By admin | Apr 30, 2018
Blurry vision can be caused by a host of things. Some are relatively benign such as dry eyes or cataracts. Others, however, can be due to conditions that can cause irreversible decline in vision if not addressed immediately. One such condition is called a retinal detachment.
The retina is a light sensitive tissue which embryologically has neural tissue origin. It converts light signals into electrical signals that are then sent to the brain. This means, just like the brain, any damage will cause irreversible loss in vision. There are many different types of retinal detachments. None of them should be taken lightly.
There are different types of retinal detachments:
Rhegmatogenous detachment is caused by a tear or beak in the retina which causes fluid to build up underneath the retina and detach the retina from the pigment cell layer of the retina called the retinal pigment epithelium (RPE). These types of retinal detachments are the most common. It occurs most commonly when the vitreous gel, located in the middle of the eye starts to cross link and separate. This is a normal aging change. Usually in over 90% of cases, this separation is uneventful. However, in some cases, there is a sharp pull on the retina as the vitreous is pulling away, and this is what leads to a retinal tear. If fluid gets under the tear, it leads to a retinal detachment. Light flashes and floaters may signal the onset of the vitreous gel pulling away. It is important to be seen right away if you experience these symptoms because it is not possible to rule out a tear or retinal detachment without a good clinical examination. Caught early, rhegmatogenous retinal detachment can sometimes be repaired in the office with laser or freezing treatments. Even if it needs to be repaired surgically in the operating room, timely intervention is key to saving sight. The sooner the retina is repaired, the better the chance of the tissue trying to heal properly, and the better the chance of preserving your sight.
Tractional detachment is caused when scar tissue is present on the retinas surface. The scar tissue causes contractions on the surface or within the retina. These contractions can cause the retina to separate from its usual position. Some of the most common causes of tractional detachments include advanced diabetes or trauma. Just like with rhegmatogenous detachments, timely intervention is key to trying to preserve vision. The longer the retina stays detached, the less chance there is for the wiring of the retina to recover, and the less the chance of preserving sight.
Exudative detachment occurs when there is no break in the retinal tissue, but fluid gets under the retina. This is commonly due to systemic diseases, inflammation, and leaking blood vessels. Because the retina is not in its proper position, vision becomes blurry. If the fluid is present chronically, it will cause the retina to slowly deteriorate. Therefore, it is important to understand what is causing the exudative detachment and try to address the source problems.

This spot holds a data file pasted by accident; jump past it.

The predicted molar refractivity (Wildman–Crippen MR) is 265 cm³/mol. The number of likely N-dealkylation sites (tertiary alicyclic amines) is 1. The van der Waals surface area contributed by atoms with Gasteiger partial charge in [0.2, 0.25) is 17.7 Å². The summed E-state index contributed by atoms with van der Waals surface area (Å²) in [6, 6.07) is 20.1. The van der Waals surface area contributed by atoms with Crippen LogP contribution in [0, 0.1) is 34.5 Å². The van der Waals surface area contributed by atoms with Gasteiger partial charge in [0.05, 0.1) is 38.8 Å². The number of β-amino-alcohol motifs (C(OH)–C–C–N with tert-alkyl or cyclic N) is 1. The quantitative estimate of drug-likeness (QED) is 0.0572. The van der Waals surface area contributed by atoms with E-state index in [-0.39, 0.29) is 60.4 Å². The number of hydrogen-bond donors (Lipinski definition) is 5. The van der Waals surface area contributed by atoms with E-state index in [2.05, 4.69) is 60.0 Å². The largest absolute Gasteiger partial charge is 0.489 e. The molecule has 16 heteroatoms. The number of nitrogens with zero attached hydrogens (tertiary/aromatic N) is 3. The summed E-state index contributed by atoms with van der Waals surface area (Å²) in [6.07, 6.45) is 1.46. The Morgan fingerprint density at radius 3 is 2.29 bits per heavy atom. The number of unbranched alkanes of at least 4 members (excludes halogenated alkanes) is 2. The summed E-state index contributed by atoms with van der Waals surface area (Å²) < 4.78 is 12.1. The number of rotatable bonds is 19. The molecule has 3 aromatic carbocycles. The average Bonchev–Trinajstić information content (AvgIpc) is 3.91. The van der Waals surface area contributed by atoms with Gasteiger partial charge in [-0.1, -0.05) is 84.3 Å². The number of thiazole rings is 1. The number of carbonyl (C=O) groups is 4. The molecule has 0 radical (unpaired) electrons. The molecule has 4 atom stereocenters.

Retinal detachments can occur at any age, but those with a family history of retinal detachments, suffering an injury to the eye, or the presence of retinal diseases such as diabetic retinopathy are more at risk for developing a retinal detachment.
If you suddenly experience flashes of light, floaters or a curtain like shadow in your field of vision contact your ophthalmologist right away. Treatment for a retinal requires timely intervention. Your ophthalmologist will perform a dilated eye exam to better asses the degree of detachment and treatment options. Here at Retina Consultants of Boston, our Board-Certified Ophthalmologist work closely with patients on a case by case basis. We are skilled in managing all types of retinal detachments and use advanced surgical techniques to achieve good surgical outcomes. Our goal is to provide optimized care for our patients and develop a successful treatment plan to best preserve your vision. We are currently accepting new patients, please call and schedule an appointment today.
In the interest of maintaining further transparency and providing a wide breadth of information to our patients and providers, this blog will serve as an educational and informative resource on interesting happenings within Retina Consultants of Boston and in the greater field of Ophthalmology.
Here at Retina Consultants of Boston, Dr. John J. Weiter and Dr. Namrata Nandakumar are on the forefront of diagnostic techniques, treatment and micro-surgical techniques for macular degeneration, diabetic retinopathy, retinal detachments, macular holes, and a number of other issues affecting the vitreous and retina. Check back here frequently for news and updates on our practice and all things retina!